Old Release

This documentation relates to an old version of VIVO, version 1.10.x. Looking for another version? See all documentation.


VIVO is not written to use the standard JEE or Tomcat authentication systems, so using a Tomcat Realm would require some customization. This doesn't seem very difficult, it just hasn't been a priority for us.

When VIVO is set up to use external authentication, it uses a reverse-proxy setup, where an Apache HTTP server intercepts all calls to Tomcat. The Apache server uses a Shibboleth module or other module to secure a particular page: http://localhost:8080/vivo/loginExternalAuthReturn.

If an HTTP request is made to that page, and the request does not belong to a session that is already logged it, the Shibboleth module in Apache will intercept the request and guide the user through the authentication process. When the user's credentials are accepted, the module invokes the secured page, as requested, storing the user's ID in one of the HTTP headers. The VIVO code reads the user ID from the HTTP header and stores it in the session object. Only that one page is secured, and VIVO remembers the user ID for use in subsequent requests.

Which HTTP header will VIVO inspect for the user ID? The header which is named in externalAuth.netIdHeaderName.

Most institutions that use VIVO also use Shibboleth in their web applications, or something with a similar mechanism. The IT group at the institution provides the VIVO implementers with the appropriate Apache module and configuration information.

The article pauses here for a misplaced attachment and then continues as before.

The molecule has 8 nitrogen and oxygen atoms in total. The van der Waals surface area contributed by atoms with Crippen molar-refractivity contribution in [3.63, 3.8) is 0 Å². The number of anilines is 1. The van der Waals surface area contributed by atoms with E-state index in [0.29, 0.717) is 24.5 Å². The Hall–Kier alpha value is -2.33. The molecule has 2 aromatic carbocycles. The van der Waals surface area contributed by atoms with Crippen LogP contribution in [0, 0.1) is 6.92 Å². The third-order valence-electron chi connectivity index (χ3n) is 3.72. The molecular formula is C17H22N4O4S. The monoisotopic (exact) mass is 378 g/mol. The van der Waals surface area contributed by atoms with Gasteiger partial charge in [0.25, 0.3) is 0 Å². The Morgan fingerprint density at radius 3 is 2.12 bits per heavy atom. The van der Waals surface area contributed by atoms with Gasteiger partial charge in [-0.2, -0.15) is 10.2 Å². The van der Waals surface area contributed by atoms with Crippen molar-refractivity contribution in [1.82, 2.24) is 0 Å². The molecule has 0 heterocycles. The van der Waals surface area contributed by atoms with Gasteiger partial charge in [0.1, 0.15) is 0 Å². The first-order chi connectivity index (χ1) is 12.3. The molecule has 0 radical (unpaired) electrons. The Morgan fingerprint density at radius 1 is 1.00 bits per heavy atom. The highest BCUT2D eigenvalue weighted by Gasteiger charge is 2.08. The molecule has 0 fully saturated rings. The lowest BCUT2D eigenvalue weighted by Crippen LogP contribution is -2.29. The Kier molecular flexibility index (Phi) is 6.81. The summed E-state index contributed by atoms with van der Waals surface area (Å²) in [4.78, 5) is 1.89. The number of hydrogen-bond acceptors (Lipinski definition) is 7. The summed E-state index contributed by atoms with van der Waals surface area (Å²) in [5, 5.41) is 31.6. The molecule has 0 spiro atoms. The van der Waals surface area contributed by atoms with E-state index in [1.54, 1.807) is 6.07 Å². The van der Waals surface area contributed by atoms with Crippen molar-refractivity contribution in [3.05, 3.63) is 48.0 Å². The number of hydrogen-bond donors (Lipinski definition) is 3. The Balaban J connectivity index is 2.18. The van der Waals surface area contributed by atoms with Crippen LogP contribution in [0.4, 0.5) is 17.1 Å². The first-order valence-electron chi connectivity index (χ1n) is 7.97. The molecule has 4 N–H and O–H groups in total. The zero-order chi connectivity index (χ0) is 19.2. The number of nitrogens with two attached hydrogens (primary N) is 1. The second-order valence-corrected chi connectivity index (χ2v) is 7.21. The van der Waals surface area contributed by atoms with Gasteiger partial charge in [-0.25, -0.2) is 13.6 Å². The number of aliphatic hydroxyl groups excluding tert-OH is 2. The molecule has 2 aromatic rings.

I don't know of anyone who has tried to use a Tomcat Realm to accomplish external authentication in VIVO. I think it would require some small modification of the VIVO code, perhaps a change to ExternalAuthHelper.getExternalAuthId(). Tomcat would use the Realm to create a Principal object in the HTTP request, and VIVO would get the user ID from that Principal instead of looking in an HTTP header. Web.xml would be modified to secure the page, as you have already done.


It really was just that easy!

I added these lines to ExternalAuthHelper.getExternalAuthId(), right after the check for a null request object:

Principal p = request.getUserPrincipal();
if (p != null) {
   log.debug("Found a UserPrincipal in the request: " + p);
   String userId = p.getName();
   if (StringUtils.isNotEmpty(userId)) {
       log.debug("Got external auth from UserPrincipal: " + userId);
       return userId;

I added these lines to the end of web.xml, just before the closing </web-app>:



I set this property in deploy.properties:

externalAuth.buttonText = Log in using basic Tomcat

And voila, my tomcat-users.xml file is my external authentication system!

Obviously, you will want to use FORM authentication, instead of BASIC, and something other than the default Realm. But I expect you know how to do that already.

Please, let me know how this progresses for you. This may be something that we will add to the next release.

Jim Blake

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